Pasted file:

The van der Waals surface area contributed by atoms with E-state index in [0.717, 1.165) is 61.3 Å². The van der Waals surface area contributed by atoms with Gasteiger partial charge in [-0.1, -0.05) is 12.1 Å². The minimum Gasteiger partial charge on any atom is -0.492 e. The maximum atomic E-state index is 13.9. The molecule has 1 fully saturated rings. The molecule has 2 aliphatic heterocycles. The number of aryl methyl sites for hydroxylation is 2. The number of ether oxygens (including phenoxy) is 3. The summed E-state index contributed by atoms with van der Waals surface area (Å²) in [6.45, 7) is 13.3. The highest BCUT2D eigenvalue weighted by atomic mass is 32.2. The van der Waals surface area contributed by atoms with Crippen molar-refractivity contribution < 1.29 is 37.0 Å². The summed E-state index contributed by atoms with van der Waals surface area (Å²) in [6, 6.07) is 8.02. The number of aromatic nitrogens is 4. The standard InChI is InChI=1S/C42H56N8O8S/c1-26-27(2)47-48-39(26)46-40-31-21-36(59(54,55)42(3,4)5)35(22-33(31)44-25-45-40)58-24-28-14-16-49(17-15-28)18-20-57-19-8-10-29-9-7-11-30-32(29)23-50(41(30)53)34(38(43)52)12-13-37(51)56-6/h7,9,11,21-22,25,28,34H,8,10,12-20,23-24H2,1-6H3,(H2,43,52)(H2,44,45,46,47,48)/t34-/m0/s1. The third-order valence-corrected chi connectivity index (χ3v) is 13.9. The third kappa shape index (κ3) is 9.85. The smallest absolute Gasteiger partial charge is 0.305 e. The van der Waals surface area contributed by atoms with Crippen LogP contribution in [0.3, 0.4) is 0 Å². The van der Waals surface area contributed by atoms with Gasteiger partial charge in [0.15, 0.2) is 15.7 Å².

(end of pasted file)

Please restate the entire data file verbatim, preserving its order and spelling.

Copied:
The van der Waals surface area contributed by atoms with E-state index in [0.717, 1.165) is 61.3 Å². The van der Waals surface area contributed by atoms with Gasteiger partial charge in [-0.1, -0.05) is 12.1 Å². The minimum Gasteiger partial charge on any atom is -0.492 e. The maximum atomic E-state index is 13.9. The molecule has 1 fully saturated rings. The molecule has 2 aliphatic heterocycles. The number of aryl methyl sites for hydroxylation is 2. The number of ether oxygens (including phenoxy) is 3. The summed E-state index contributed by atoms with van der Waals surface area (Å²) in [6.45, 7) is 13.3. The highest BCUT2D eigenvalue weighted by atomic mass is 32.2. The van der Waals surface area contributed by atoms with Crippen molar-refractivity contribution < 1.29 is 37.0 Å². The summed E-state index contributed by atoms with van der Waals surface area (Å²) in [6, 6.07) is 8.02. The number of aromatic nitrogens is 4. The standard InChI is InChI=1S/C42H56N8O8S/c1-26-27(2)47-48-39(26)46-40-31-21-36(59(54,55)42(3,4)5)35(22-33(31)44-25-45-40)58-24-28-14-16-49(17-15-28)18-20-57-19-8-10-29-9-7-11-30-32(29)23-50(41(30)53)34(38(43)52)12-13-37(51)56-6/h7,9,11,21-22,25,28,34H,8,10,12-20,23-24H2,1-6H3,(H2,43,52)(H2,44,45,46,47,48)/t34-/m0/s1. The third-order valence-corrected chi connectivity index (χ3v) is 13.9. The third kappa shape index (κ3) is 9.85. The smallest absolute Gasteiger partial charge is 0.305 e. The van der Waals surface area contributed by atoms with Crippen LogP contribution in [0.3, 0.4) is 0 Å². The van der Waals surface area contributed by atoms with Gasteiger partial charge in [0.15, 0.2) is 15.7 Å².